Arctic Lapland at Korvala

Arctic reindeer, husky and snowmobile safaris, log cabins complete with skis, snowshoes and ice fishing equipment, and Lapland’s wilderness with its forest paths, lakes and fishing are all available at Korvala, 60 km north of Rovaniemi and the Arctic Circle, Finland.

Korvala’s crown forest estate was established in 1889 alongside the path joining the village of Rovaniemi and the small community of Sodankylä. When the road was completed up to the ice-free Arctic Ocean, inn activity began. Today, work at Korvala’s inn is enjoyed by the fourth generation of the founding family.

Beautiful scenery, nature’s proximity, varied activities and long traditions are essential elements of a holiday at Korvala.

Welcome!

Jaana and Seppo Näsi, and family.










Log Cabins
Log cabins at Korvala offer cosy accommodation and these lakeside cottages, situated at the southern edge of the fell region north of Rovaniemi and the Arctic Circle, are open throughout summer and winter including the Christmas holidays.
Campsite
A small campsite is open in the summer along the lake shore. The campsite has been a popular holiday destination for over 50 years and provides all the typical campsite services.

Summer



Korvala, along with its surrounding village, unspoilt nature and traditional local culture provides a distinctive setting for many types of recreation. Hiking, mountain biking and canoeing provide opportunities to admire and be delighted by the rare beauty of our natural landscapes. All hiking tours are designed to be relatively easy and only normal fitness is needed.


Hiking with Huskies 
On cool summer evenings or on crisp autumn days we take our huskies out hiking. If you would like to join us, we'll supply the equipment needed. All you need are your hiking boots and own appropriate outdoor clothing. The dogs are very strong so this is hiking with a difference - they take you for the walk! It can be very intensive at the start and you will use muscles you didn't know you had! Each adult participant can take one husky for a walk and children can walk or run alongside. After the hike we'll go for a tour around the kennel.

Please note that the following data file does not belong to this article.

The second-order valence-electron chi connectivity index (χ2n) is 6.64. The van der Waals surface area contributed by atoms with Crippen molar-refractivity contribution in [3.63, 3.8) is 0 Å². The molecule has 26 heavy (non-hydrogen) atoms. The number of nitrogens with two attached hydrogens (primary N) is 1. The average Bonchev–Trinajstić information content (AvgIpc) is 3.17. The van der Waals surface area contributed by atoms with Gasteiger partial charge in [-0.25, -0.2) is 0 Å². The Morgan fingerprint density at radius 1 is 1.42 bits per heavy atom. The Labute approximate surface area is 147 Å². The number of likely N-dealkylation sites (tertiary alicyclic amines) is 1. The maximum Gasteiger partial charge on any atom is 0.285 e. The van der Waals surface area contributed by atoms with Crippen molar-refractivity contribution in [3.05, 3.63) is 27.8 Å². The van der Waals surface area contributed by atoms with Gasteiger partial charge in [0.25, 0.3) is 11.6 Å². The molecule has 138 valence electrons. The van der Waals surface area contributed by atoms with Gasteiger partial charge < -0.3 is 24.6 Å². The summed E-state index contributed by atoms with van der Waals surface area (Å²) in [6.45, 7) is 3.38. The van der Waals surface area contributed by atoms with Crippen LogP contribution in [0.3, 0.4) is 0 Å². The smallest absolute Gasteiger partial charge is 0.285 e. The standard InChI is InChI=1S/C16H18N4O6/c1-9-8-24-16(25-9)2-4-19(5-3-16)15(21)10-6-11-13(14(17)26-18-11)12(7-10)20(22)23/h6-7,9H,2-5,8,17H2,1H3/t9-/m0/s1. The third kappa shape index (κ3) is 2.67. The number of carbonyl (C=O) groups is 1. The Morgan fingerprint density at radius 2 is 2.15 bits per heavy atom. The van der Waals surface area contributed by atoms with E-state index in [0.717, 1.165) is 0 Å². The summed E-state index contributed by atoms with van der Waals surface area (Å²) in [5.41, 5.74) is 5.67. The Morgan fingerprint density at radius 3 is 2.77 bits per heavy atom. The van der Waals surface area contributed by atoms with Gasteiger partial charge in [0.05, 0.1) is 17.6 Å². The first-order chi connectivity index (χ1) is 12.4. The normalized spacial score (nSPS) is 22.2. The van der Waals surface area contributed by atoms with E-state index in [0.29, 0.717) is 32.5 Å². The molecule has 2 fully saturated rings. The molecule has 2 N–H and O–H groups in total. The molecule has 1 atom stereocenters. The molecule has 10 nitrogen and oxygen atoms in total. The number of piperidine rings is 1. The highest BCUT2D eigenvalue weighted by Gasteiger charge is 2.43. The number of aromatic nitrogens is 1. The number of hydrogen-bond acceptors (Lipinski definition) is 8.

Duration approximately 1 hour, including instuction on how use the equipment, 45€/adult. Children can participate for free.


Other walks/hikes
Our walking trails are grade A and experience is not necessary at this level: anyone who is in good health and fit enough to enjoy a good hill walk can manage a grade A. Please remember that it is impossible to be absolutely precise about how hard a walk may be, as there may be many contributory factors: weather and trail conditions, level of fitness, weight of rucksack if carrying drinks or food provisions, etc. The walks always involve some exertion: trails are seldom flat, and you must expect to have a reasonable amount of ascent and descent. The walks are from 1 to 7 hours in duration and at a low altitude, rising to a maximum of 350 metres above sea-level, 200 metres above Korvala. There are no other services along the route. Maps are available from reception.



Fishing
For those interested in fishing, there are two lakes and two river frontages to choose from at Korvala all within easy walking distance. The large and small Korvala lakes have a combined surface area of 11 ha and shoreline of 2 km, which is partly sandy and partly covered by peat bog, with duckboards and benches to make access and casting easier. They have an average depth of 5 metres, with the deepest point at 15 m. Fishing is also possible along a one kilometre stretch of Säynäjäjoki River or with the Forestry Commission’s licence for Raudanjoki River. The fish variety includes trout, char, powan, grayling, perch and pike. 

Birdwatching
While the lakes and rivers also offer the opportunity for canoeing and rowing, the forest paths lead the walker or hiker to beautiful spots in the wilderness, ideal for bird-watching and nature photography. The best bird-watching months are May–June and September–October. 

Siberian jay, brambling, redpoll, warblers and both spotted and pied fly-catchers are common, while european golden plover, lapland bunting, and birds of prey may be seen in the surrounding fields. The top species observations include caspian plover, pallid harrier, lesser grey shrike, common stonechat, great snipe, red knot, sanderling, and curlew sandpiper. Also whimbrel, ruff, greenshank, spotted redshank and some wood sandpipers (among other broad-billed sandpipers) are typical mire birds of Lapland, as well as meadow pipit, yellow wagtail, reed bunting, lapland bunting, crane, whooper swan and bean goose. Around brooks there are dippers, and around the lakes and rivers there are teal, pintail, wigeon, red-throated diver, black-throated diver and red-breasted merganser. Bigger birds of our taiga forest include capercaillie, black grouse, willow grouse, ptarmigan, hawk, golden eagle, and various owls.